Observing and Interacting with Nature
The three ethics at the core of permaculture are quite simple and don’t need much explanation:
- Care of the earth: in everyday language you probably more often hear “protect/save the environment”. It means the same thing: using renewable resources, recycling, minimizing waste, building up soils rather than depleting them, conserving water and so on.Anybody who aims to do that is following that first permaculture principle or ethic.
- Care of the people: this means simply to look after yourself and after others. Health and well-being are important, so are learning, a sense of belonging, communication, trust and respect.All people should have access to what they need to live a safe and healthy life.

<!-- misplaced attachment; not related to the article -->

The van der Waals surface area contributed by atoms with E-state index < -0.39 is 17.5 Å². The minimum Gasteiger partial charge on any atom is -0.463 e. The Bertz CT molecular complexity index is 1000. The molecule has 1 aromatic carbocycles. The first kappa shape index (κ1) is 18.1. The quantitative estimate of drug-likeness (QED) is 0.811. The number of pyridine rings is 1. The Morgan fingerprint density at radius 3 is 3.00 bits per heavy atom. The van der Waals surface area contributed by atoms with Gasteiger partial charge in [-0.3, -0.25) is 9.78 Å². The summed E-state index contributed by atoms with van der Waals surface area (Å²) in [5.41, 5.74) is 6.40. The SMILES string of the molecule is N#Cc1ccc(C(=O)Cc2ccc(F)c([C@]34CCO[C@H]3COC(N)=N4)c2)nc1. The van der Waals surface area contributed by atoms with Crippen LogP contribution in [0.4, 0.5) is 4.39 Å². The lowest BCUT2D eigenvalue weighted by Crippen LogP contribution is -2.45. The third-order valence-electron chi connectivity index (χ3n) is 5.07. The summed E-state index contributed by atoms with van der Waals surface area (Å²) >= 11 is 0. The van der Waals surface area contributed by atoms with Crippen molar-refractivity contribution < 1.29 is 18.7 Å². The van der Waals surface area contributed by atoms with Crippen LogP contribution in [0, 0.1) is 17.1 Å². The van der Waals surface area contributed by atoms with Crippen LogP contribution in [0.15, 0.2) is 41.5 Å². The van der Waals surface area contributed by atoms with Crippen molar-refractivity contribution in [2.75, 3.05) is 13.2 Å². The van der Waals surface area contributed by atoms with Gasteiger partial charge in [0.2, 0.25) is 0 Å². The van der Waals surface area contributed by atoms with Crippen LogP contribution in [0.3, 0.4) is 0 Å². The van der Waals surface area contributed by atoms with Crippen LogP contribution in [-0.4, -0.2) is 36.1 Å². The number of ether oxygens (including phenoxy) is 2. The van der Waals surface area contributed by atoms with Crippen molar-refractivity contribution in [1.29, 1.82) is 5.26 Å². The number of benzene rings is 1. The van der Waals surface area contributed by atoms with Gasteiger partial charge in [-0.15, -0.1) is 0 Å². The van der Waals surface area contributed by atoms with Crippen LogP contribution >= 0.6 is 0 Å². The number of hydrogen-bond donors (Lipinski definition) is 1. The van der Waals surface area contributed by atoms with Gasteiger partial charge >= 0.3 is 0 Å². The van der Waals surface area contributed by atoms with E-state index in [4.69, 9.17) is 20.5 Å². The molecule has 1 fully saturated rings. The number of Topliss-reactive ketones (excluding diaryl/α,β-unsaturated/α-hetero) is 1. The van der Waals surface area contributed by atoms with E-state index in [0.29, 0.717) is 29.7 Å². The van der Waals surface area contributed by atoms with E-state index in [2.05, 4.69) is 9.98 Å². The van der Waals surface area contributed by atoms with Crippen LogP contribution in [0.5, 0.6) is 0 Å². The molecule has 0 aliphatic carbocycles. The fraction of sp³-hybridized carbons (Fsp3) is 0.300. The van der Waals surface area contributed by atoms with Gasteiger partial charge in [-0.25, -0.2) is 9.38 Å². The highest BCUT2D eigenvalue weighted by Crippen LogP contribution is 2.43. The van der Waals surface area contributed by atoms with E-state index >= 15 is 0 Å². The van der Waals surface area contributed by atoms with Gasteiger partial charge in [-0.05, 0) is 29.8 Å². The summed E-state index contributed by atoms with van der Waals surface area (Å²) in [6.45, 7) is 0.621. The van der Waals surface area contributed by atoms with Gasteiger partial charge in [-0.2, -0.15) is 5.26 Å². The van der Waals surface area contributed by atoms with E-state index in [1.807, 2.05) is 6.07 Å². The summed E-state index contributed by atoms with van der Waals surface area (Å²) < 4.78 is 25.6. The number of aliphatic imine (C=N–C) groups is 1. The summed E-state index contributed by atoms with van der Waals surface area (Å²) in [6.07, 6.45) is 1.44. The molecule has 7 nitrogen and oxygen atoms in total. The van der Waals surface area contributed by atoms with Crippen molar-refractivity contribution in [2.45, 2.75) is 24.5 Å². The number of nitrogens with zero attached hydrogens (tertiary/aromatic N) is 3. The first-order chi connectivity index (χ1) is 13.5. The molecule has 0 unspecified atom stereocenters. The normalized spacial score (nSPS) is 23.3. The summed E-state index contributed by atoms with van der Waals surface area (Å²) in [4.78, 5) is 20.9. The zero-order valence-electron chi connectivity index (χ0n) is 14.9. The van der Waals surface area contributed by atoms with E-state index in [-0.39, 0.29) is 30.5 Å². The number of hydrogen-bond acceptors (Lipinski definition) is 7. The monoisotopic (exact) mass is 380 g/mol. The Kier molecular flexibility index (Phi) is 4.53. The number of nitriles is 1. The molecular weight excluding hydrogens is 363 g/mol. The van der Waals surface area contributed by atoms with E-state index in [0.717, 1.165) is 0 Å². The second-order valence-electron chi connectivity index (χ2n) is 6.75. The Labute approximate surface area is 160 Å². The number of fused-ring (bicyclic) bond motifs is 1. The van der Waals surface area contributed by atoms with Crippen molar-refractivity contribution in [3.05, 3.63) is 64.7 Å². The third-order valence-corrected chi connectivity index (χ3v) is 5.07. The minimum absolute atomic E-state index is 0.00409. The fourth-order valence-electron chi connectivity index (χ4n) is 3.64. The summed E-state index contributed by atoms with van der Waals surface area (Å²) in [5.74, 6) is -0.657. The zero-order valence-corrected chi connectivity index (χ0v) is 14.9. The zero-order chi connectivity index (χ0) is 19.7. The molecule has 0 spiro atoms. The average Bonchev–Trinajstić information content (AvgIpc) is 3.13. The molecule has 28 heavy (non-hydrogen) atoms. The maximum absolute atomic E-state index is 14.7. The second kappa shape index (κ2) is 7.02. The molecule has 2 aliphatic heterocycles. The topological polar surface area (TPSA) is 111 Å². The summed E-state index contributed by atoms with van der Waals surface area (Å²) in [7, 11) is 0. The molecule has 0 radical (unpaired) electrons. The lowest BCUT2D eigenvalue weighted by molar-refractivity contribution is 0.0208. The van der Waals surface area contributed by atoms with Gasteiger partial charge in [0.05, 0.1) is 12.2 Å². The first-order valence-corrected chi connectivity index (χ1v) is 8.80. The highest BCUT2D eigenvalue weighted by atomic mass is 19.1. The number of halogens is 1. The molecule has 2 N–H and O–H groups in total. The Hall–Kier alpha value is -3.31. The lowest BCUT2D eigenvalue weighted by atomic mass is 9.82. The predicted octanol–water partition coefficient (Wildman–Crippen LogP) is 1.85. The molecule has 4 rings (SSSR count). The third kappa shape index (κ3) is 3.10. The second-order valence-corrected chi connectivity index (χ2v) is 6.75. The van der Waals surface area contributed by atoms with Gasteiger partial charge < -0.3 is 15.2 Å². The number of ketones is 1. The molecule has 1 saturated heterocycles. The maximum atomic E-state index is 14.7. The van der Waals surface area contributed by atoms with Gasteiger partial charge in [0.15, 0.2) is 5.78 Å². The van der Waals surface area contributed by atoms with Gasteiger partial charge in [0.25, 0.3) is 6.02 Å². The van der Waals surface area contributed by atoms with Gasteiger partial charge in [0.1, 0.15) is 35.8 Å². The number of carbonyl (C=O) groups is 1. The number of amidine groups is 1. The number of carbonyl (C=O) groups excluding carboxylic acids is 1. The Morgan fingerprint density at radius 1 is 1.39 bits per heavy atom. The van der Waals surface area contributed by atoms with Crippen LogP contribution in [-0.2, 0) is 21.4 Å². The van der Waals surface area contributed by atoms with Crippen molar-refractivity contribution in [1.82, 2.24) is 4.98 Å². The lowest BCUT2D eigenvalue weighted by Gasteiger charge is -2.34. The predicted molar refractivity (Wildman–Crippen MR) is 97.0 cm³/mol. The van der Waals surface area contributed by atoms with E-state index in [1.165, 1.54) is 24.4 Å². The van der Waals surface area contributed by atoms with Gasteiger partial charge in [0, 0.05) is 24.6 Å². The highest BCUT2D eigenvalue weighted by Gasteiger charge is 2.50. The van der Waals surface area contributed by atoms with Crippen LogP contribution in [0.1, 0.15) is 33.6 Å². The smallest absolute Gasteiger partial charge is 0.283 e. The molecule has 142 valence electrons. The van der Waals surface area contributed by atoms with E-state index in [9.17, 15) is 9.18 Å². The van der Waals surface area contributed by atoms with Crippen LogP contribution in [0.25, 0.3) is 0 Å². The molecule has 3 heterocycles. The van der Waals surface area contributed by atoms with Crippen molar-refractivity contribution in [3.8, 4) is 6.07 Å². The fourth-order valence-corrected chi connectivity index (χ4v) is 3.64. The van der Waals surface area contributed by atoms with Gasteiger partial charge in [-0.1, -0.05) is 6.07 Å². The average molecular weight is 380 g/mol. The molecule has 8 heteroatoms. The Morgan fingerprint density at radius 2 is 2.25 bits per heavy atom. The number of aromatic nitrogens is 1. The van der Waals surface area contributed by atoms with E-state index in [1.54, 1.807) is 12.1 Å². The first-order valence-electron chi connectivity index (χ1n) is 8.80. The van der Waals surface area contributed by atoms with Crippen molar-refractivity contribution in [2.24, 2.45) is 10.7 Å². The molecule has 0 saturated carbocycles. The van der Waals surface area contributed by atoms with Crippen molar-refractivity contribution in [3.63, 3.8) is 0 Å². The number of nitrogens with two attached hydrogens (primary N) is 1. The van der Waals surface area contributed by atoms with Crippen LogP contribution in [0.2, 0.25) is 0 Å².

- Fair share: it’s what your mum tried to teach you many, many years ago. Only take what you need and share the rest. This permaculture ethic focuses on co-operation, networking, contributing to the community and on distributing resources and wealth.But it also looks at reduction of consumerism and requires us to rethink our current ideas about growth and development. Sometimes this principle is written as “accepting limits to population and consumption”. We can’t go on consuming like we do without putting more thought into where things come from and how we can produce them sustainably, so they will still be available tomorrow.
Permaculture teaches us to observe nature, to understand our environment and so become more ecologically aware and responsible. The philosophy behind permaculture also looks at the global context, it is a big vision.